Joe Paterno Firing: Why Penn State Should Ban Itself from Postseason Play

William PenfieldCorrespondent IINovember 9, 2011

UNIVERSITY PARK, PA - NOVEMBER 08: Penn State University head football coach Joe Paterno leaves the team's football building on November 8, 2011 in University Park, Pennsylvania. Amid allegations that former assistant Jerry Sandusky was involved with child sex abuse, Paterno's weekly news conference was canceled about an hour before it was scheduled to occur. (Photo by Rob Carr/Getty Images)
Rob Carr/Getty Images

Just moments ago, the Penn State Board of Trustees announced that Joe Paterno is no longer the head coach of the football team, effective immediately.

This is a monumental moment in college football history as the legacy of the coach with the most wins in college football history is now tarnished forever.

JoePa said earlier today in a statement that he will retire at the end of the season and the Board of Trustees should not waste a minute of time on his status as head football coach.

"At this moment the Board of Trustees should not spend a single minute discussing my status. They have far more important matters to address. I want to make this as easy for them as I possibly can."

Well Joe, if you wanted to make this as easy for them as you possibly can then you would have resigned yourself.

But now that JoePa is out, where does Penn State go from here?

Well, assistant coach Tom Bradley was named interim coach but perhaps more importantly is the fact that Mike McQueary, the man who allegedly witnessed Sandusky molest a child in the Penn State showers, has been retained on the coaching staff.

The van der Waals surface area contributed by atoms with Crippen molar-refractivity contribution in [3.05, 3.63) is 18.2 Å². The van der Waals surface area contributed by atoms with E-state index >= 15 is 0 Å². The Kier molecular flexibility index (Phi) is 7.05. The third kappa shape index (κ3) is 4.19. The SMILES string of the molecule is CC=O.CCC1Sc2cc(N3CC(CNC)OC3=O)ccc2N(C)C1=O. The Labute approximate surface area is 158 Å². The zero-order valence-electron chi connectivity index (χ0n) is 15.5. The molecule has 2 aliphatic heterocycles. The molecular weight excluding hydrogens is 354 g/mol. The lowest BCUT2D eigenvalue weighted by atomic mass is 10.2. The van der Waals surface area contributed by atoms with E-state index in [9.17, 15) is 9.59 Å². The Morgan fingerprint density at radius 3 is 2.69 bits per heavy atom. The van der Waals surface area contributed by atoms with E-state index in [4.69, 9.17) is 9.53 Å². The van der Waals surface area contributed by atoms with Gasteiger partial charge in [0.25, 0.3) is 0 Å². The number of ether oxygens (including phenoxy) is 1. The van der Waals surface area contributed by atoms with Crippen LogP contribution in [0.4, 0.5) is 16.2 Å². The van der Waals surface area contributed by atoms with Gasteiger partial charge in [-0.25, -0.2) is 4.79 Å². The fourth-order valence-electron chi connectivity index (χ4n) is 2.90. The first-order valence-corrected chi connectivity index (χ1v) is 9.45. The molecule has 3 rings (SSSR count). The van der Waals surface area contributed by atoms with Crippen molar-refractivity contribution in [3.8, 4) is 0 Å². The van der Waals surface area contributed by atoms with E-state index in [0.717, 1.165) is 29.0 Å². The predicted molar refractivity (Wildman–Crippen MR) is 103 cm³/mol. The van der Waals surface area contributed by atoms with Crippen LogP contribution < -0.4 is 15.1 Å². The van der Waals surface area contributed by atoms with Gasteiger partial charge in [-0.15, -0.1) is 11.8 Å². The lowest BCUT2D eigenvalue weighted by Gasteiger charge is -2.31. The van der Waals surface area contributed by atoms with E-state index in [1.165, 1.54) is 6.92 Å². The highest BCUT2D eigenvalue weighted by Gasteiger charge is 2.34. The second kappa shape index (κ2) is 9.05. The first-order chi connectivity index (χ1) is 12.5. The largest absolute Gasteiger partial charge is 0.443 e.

Amidst everything that has happened, Penn State should consider banning the football team from postseason play this season.

There were no real NCAA rule violations, so they can not really sanction the program, but some form of punishment needs to happen. 

All this was allegedly happening under the roof of the Penn State football program, and the fact that nothing was done about it could be argued as lack of institutional control, although unlikely. If the NCAA deems it that, they could step in and sanction them but that is unlikely.

Something needs to be done with all this happening at the university, with so many people allegedly knowing about it and not doing anything. Every single person who had any knowledge of anything, even if they believed it not to be true, should have brought it to some superior or the police.

The fact that McQueary allegedly witnessed Sandusky committing one of these acts in the Penn State showers and didn't report it to police is disgusting. It is even more disgusting that he still has a job.

If there was ever a time to make a special exception to punish a football program, this is the time.

Justifying punishing the current players for something that happened years ago will be tough but something needs to be done.

A postseason ban this year would hurt Lions' football greatly—they are undefeated in the Big Ten Conference currently and looking at a possible Rose Bowl berth.

It would certainly be a hefty slap on the wrist for the football program.

In the end, a ban is unlikely but it could be a justifiable punishment for all that has happened within the football program while blinded eyes looked on.

What has happened is bigger than football. Until the investigation is complete and the right people are persecuted, football should be out of the question in Happy Valley.